To be sure, this lengthy list of accomplishments is stained by a much smaller list of anti-growth positions. Giuliani has long been a supporter of McCain-Feingold, and refused to reconsider his support as recently as December of 2006 in an interview with radio host Dennis Prager. He was a firm opponent of NAFTA in 1993, claiming the trade deal would prove harmful to New York City jobs, a strange position given New York City’s status as the financial capital of the country, if not the world. He strenuously opposed any attempt to weaken rent control in New York City despite its proven distortion on the marketplace — a position he probably took because of its popularity among his constituents. Though little is known about his stance on the 2003 Medicare prescription-drug plan, he voiced support for the new government program in April of 2006.

On other issues, Rudy Giuliani’s positions are simply unknown, a result of the local nature of his job. Giuliani has made vague reference to his support for personal Social Security accounts and his support for free trade, but has yet to elaborate on how these two issues fit into his overall philosophy or what he would do about them if he were to win the presidency. His record on tort reform as mayor is mixed. Would he seek to limit frivolous lawsuits as president, despite his suit again the gun industry as mayor? Would he seek to impose further restrictions on free speech, or would he veto further restrictions if they came across his desk?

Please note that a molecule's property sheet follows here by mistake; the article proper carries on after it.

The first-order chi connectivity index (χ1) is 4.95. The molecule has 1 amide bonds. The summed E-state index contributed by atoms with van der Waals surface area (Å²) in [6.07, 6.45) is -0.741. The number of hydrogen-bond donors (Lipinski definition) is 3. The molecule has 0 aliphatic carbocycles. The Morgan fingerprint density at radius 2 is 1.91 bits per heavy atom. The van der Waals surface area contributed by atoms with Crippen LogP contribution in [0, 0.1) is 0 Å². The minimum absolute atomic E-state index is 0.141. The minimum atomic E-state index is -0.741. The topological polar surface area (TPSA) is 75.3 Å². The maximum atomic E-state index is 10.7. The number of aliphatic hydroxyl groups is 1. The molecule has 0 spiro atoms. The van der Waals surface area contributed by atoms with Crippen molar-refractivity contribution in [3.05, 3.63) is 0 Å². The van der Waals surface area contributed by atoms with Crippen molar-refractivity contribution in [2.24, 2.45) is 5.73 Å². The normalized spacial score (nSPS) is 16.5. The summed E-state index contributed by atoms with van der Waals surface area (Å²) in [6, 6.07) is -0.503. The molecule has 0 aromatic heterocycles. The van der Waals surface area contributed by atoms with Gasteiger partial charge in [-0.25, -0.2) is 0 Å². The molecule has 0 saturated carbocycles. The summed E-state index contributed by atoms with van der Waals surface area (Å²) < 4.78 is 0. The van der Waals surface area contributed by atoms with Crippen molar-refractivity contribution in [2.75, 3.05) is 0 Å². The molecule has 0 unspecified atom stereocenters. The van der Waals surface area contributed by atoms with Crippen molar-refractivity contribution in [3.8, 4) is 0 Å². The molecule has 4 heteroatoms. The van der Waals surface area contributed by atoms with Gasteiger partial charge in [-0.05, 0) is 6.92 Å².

These are important questions and criticisms. Over the coming months, Rudy Giuliani will have to address these issues, elaborate on the unknowns, and explain, even reconsider, some of his most egregious positions. These indiscretions though, are modest in scale compared to his accomplishments.

Despite powerful local obstacles, Giuliani was able to significantly cut taxes; hold spending increases down below the rates of inflation and population growth; overhaul the welfare system; deregulate and privatize many local government services; and join the fight for school choice. These accomplishments played a crucial role in transforming New York City from an economic basket case into a thriving economy.

The most important question is what Giuliani’s mayoral tenure tells us about how he would govern if elected president. The answer is not clear cut, as some of his local positions are worrisome and some of his federal positions are still unknown. Nonetheless, one cannot help but conclude that if Giuliani could accomplish the pro-growth record he did in the hostile environment of New York City, the potential for him to accomplish even more amid the more politically balanced federal government is great.